Jewish Museum


129–131 Albert Street, Camden Town, NW1 7NB


020-7284 7384



Opening times:

Sun–Thur 10:00–17:00, Fri 10:00–14:00

How to get there:

Tube: Camden Town

Entry fee:

Admission charge

Additional information:

Shop; pre-booked catering available

Founded in 1932, the museum traces the history of the Jewish community in Britain from 1066 up to the present day and displays an outstanding collection of rare and beautiful Judaica. The collection is the only one of its type in Britain, particularly strong in items with an English provenance. The works of Jewish ceremonial art are among the finest in the world.


Ground floor

The history of Jews in Britain is told through a combination of wall-mounted information panels and significant artefacts. It begins with William the Conqueror’s invitation to the Jews of Rouen to settle in London, and charts the community’s subsequent persecution under Edward I and final expulsion in 1290. The Jewish religion continued to be practised secretly for the next three centuries, later especially by refugees from the Portuguese Inquisition, until Oliver Cromwell responded favourably to a petition from Rabbi Menasseh ben Israel from Amsterdam to readmit Jews to England. In 1656, they were given permission ‘to meet privately in their houses for prayer’ and to lease a cemetery near Mile End in east London. In the early 18th century, the synagogue in Bevis Marks was built. A silver salver from 1702 and two cups from 1745 and 1777 that formed part of an annual gift to the Lord Mayor by the Spanish and Portuguese Congregation can be seen. For several years up to 1795, the Jewish boxer Daniel Mendoza was champion of England and a popular hero: vide the ceramic jug depicting his bout with Richard Humphreys in 1788. A push-button illuminated map reveals the distribution of Jews in Britain down the ages.


First floor

The Arthur Rubens gallery displays the museum’s collection of Judaica. Ceremonial objects, many of exceptional quality, are supported by descriptions of their roles in the major Jewish festivals and rituals. The highlight is a large, richly painted and decorated 16th-century Venetian synagogue ark, acquired unexpectedly at an auction sale from Chillingham Castle, in Northumberland, where it had been used as a wardrobe in a servant’s bedroom. Here it is presented flanked by a pair of the museum’s more recent acquisitions: fine brass synagogue gas lamps discovered by chance in Falmouth, Cornwall. Other highlights are silver Torah (scrolls of the Law) ornaments from the Great Synagogue in Duke’s Place, City of London, destroyed during the Blitz; silver jewelled pointers; a Torah crown bearing an engraver’s error, the patriarchs David and Solomon holding each other’s symbol, temple and harp; and the earliest item in the collection, a gold Byzantine votive plaque from the first century, inscribed in Greek and Hebrew.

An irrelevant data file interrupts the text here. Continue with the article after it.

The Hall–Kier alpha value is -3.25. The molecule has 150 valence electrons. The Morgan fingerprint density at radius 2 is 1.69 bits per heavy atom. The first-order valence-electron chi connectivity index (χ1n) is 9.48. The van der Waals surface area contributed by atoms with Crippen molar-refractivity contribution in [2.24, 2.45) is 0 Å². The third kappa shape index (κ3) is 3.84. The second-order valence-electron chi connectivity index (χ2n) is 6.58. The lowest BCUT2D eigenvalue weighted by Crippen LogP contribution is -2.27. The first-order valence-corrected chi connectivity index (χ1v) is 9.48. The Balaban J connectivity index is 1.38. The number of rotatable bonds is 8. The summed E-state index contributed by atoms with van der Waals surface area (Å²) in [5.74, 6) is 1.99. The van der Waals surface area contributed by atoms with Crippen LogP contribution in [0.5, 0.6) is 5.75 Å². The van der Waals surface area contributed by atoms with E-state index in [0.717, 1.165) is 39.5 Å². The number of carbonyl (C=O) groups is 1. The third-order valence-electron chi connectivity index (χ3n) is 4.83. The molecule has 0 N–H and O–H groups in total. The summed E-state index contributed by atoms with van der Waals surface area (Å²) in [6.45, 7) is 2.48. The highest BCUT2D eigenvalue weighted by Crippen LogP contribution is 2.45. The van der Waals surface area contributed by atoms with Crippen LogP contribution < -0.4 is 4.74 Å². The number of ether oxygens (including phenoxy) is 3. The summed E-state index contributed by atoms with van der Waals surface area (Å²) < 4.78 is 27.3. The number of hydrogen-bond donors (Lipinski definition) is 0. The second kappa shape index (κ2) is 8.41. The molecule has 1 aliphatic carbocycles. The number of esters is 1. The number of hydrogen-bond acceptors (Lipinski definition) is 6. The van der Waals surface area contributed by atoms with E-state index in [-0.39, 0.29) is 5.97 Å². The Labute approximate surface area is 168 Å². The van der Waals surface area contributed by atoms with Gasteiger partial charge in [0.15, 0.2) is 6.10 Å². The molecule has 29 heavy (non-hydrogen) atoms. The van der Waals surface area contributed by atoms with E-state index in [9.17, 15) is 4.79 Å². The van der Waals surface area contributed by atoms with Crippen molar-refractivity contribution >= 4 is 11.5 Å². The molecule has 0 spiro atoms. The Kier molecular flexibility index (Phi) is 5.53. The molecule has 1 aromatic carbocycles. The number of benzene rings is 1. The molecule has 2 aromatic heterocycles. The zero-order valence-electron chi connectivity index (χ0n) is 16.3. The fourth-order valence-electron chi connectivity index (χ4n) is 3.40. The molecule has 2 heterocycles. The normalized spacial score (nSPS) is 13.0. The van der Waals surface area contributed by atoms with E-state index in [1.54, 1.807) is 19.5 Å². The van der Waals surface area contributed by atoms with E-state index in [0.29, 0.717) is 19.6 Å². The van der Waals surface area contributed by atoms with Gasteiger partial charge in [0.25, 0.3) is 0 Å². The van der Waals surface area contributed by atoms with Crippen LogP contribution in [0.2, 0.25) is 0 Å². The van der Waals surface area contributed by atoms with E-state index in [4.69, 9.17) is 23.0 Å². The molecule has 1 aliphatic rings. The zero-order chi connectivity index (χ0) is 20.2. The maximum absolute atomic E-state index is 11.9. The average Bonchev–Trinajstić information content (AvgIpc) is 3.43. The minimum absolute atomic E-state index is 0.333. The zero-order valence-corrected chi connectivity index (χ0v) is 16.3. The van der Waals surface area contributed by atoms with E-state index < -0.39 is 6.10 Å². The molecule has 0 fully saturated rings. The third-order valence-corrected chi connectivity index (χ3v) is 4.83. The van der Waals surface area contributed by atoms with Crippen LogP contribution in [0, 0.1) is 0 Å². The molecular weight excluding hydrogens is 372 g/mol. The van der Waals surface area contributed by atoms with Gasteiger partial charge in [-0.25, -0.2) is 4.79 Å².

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Details below are taken from our Blue Guide Museums and Galleries of London.  This is a 2005 title, here generally updated for website address and opening times, with useful comments from some of the museums themselves.  More recent information is given in Emily Barber's magisterial new Blue Guide London, "Exceptional update to a classic and useful guide to this amazing city" (Amazon reader review).

FULL LISTING of CURRENT EXHIBITIONS in London from Apollo Magazine »

Emily Barber recommends five major London museums »

Please do share your comments and updates with us via the form below the entry for each museum.


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